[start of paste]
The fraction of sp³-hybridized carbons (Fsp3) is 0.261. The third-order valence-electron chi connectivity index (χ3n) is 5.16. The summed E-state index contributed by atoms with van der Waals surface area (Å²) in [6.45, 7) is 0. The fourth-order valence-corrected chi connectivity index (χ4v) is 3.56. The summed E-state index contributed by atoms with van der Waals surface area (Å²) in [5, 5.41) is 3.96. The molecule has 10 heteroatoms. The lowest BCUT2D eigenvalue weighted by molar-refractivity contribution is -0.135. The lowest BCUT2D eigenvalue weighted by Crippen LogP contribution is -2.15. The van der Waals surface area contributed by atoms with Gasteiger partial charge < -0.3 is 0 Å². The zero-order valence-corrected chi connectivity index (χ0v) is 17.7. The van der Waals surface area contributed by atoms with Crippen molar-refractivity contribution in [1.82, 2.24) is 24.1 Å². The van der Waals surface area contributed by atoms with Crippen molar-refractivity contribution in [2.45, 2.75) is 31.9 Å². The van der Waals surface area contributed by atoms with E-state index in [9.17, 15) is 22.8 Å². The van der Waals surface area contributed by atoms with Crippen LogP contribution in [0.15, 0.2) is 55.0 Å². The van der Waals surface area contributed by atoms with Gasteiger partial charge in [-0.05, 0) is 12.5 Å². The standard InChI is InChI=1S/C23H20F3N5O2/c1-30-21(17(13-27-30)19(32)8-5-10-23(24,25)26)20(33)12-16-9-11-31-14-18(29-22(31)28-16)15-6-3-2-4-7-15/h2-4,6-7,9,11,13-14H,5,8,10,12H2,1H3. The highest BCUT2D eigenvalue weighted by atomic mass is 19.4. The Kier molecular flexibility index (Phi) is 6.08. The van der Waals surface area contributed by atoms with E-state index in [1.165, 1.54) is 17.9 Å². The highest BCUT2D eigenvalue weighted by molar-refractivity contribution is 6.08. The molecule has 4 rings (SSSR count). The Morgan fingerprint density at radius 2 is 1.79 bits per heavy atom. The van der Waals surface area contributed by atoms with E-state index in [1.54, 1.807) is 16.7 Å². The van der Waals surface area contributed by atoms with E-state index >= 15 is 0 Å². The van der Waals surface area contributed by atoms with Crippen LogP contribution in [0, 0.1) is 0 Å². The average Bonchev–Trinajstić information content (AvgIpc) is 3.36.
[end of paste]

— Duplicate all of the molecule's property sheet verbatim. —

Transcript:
The fraction of sp³-hybridized carbons (Fsp3) is 0.261. The third-order valence-electron chi connectivity index (χ3n) is 5.16. The summed E-state index contributed by atoms with van der Waals surface area (Å²) in [6.45, 7) is 0. The fourth-order valence-corrected chi connectivity index (χ4v) is 3.56. The summed E-state index contributed by atoms with van der Waals surface area (Å²) in [5, 5.41) is 3.96. The molecule has 10 heteroatoms. The lowest BCUT2D eigenvalue weighted by molar-refractivity contribution is -0.135. The lowest BCUT2D eigenvalue weighted by Crippen LogP contribution is -2.15. The van der Waals surface area contributed by atoms with Gasteiger partial charge < -0.3 is 0 Å². The zero-order valence-corrected chi connectivity index (χ0v) is 17.7. The van der Waals surface area contributed by atoms with Crippen molar-refractivity contribution in [1.82, 2.24) is 24.1 Å². The van der Waals surface area contributed by atoms with Crippen molar-refractivity contribution in [2.45, 2.75) is 31.9 Å². The van der Waals surface area contributed by atoms with E-state index in [9.17, 15) is 22.8 Å². The van der Waals surface area contributed by atoms with Crippen LogP contribution in [0.15, 0.2) is 55.0 Å². The van der Waals surface area contributed by atoms with Gasteiger partial charge in [-0.05, 0) is 12.5 Å². The standard InChI is InChI=1S/C23H20F3N5O2/c1-30-21(17(13-27-30)19(32)8-5-10-23(24,25)26)20(33)12-16-9-11-31-14-18(29-22(31)28-16)15-6-3-2-4-7-15/h2-4,6-7,9,11,13-14H,5,8,10,12H2,1H3. The highest BCUT2D eigenvalue weighted by atomic mass is 19.4. The Kier molecular flexibility index (Phi) is 6.08. The van der Waals surface area contributed by atoms with E-state index in [1.165, 1.54) is 17.9 Å². The highest BCUT2D eigenvalue weighted by molar-refractivity contribution is 6.08. The molecule has 4 rings (SSSR count). The Morgan fingerprint density at radius 2 is 1.79 bits per heavy atom. The van der Waals surface area contributed by atoms with E-state index in [1.54, 1.807) is 16.7 Å². The van der Waals surface area contributed by atoms with E-state index >= 15 is 0 Å². The van der Waals surface area contributed by atoms with Crippen LogP contribution in [0, 0.1) is 0 Å². The average Bonchev–Trinajstić information content (AvgIpc) is 3.36.